Day 3: Quality
Stop three was a quick trip to Quality. Thirty minutes before a friend of mine needed to be dropped off at the train terminal, we decided to use the time as best we know how: with a drink. The liquor content was hefty: it nearly filled the glass. A drop of sours and Pepsi were added before my friend and I made our way out to the outdoor seating area. The drink was very vodka heavy, (not my liquor of choice), but somehow its stronger hints weren’t pungent. The sweet/sour ratio was a good compliment to the booze, and a lime garnish was a fitting addition for the taste. You’ll also be getting the biggest buzz off of Quality’s offering. This $7 beverage easily competes with a martini in its ability to floor you.
While I wasn’t quite impressed with the taste, the amount of booze we received for the price was a fair exchange. The drink garnered a score of 7/10.
Day 4: Murphy’s Pub
Murphy’s Pub was the oddball of the competitors. On a sleepy evening, a friend and I went to grab greasy pub food and, naturally, a Long Island. The drink was the cheapest of the lot, ringing in at a very reasonable $5.50. The thrifty bill came with no compromise in regards to alcohol content. The liquors swallowed most of the cup. Rather than a lemon or lime wedge, Murphy’s supplies you with a maraschino cherry, which always makes for the best booze-soaked snack.
The drink’s balance of booze, sweet and tart hints, and candy like quality, form a band of good traits that make for a damn fine drink. What made me realize that the Murphy’s Long Island was a quality knock back was that when asked what I felt like drinking next, all I could think of was another Long Island. Everyone, regardless of his or her booze preference, can appreciate the crowd-pleasing taste of Murphy’s candidate. With value on its side as well, the Murphy’s Long Island received a solid 8/10.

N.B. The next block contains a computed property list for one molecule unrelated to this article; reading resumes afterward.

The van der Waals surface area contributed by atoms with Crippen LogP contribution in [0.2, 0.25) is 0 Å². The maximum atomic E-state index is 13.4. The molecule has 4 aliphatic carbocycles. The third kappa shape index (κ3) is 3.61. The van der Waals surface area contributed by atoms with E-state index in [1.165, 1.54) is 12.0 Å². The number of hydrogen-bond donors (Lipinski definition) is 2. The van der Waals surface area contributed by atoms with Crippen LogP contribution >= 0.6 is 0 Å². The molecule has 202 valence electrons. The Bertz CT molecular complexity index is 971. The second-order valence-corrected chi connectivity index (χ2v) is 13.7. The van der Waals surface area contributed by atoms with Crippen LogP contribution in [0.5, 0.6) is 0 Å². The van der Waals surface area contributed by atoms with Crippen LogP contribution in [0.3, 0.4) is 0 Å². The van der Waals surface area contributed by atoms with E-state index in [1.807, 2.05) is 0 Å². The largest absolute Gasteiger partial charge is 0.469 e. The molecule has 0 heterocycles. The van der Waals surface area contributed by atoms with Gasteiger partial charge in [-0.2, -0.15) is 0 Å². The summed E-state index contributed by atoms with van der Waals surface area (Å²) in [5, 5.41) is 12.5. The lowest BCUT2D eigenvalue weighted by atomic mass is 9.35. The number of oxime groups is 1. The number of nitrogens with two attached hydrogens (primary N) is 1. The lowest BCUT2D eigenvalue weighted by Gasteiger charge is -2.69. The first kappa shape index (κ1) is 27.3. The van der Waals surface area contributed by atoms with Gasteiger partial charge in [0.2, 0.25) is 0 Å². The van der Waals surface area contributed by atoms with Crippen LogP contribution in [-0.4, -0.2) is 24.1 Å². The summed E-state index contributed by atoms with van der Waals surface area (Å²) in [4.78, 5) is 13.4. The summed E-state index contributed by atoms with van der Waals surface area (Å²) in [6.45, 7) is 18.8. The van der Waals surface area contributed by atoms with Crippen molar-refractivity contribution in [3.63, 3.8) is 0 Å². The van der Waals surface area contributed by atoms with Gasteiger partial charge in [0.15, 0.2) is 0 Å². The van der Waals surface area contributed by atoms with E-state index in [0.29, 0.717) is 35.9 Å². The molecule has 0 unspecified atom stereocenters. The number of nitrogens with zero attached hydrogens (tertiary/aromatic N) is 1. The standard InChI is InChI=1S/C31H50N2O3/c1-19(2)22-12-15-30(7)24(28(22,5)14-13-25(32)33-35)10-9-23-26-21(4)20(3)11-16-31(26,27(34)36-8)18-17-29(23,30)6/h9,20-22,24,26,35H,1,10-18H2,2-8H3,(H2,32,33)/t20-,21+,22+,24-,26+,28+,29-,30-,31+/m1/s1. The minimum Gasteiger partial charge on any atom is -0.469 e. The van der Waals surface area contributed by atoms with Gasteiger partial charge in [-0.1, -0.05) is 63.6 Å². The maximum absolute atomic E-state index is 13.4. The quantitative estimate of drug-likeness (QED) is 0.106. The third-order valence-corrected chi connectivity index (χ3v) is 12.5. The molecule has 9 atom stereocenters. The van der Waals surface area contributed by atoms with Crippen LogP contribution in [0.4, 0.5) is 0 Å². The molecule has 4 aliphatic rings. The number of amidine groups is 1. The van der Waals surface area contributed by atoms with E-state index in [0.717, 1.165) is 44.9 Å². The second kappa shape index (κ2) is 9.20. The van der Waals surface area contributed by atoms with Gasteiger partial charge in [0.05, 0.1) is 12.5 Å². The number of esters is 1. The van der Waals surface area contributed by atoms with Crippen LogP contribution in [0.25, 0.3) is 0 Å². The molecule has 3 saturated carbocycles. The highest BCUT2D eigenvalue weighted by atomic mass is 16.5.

Day 5: The Blind Pig Brewery (The Piglet)
Sunday night trivia lent itself well to being a reason for two friends and myself to try another drink. This Long Island was nearly full with liquor, but that’s about where any good traits end. It was topped off with the saddest, limpest brown lime that I’ve ever seen, and the color of the drink was a rotten yellow. It was neither tart nor sweet enough, and the strong booze taste was unpleasant. The rum stuck out too boldly. Before the drink was even two-thirds gone, the excessive condensation turned the drink completely clear and watery. I was so disappointed that to give the place another chance, I ordered another to see if perhaps the first wasn’t a good representation of their offering. It was. The second drink did have a lemon wedge that looked a little less sad than the lime, but it was still unhappy. The drink was just as bad. A rhubarb wheat bear and a Two Brothers Sidekick finished the night. My mood for hard alcohol was killed.
If you like rum, water, and stale fruit, The Piglet is the place for you. My vote for this Long Island gained was a 2/10. I will don’t see myself ordering one from The Blind Pig Brewery again.
Day 6: Radio Maria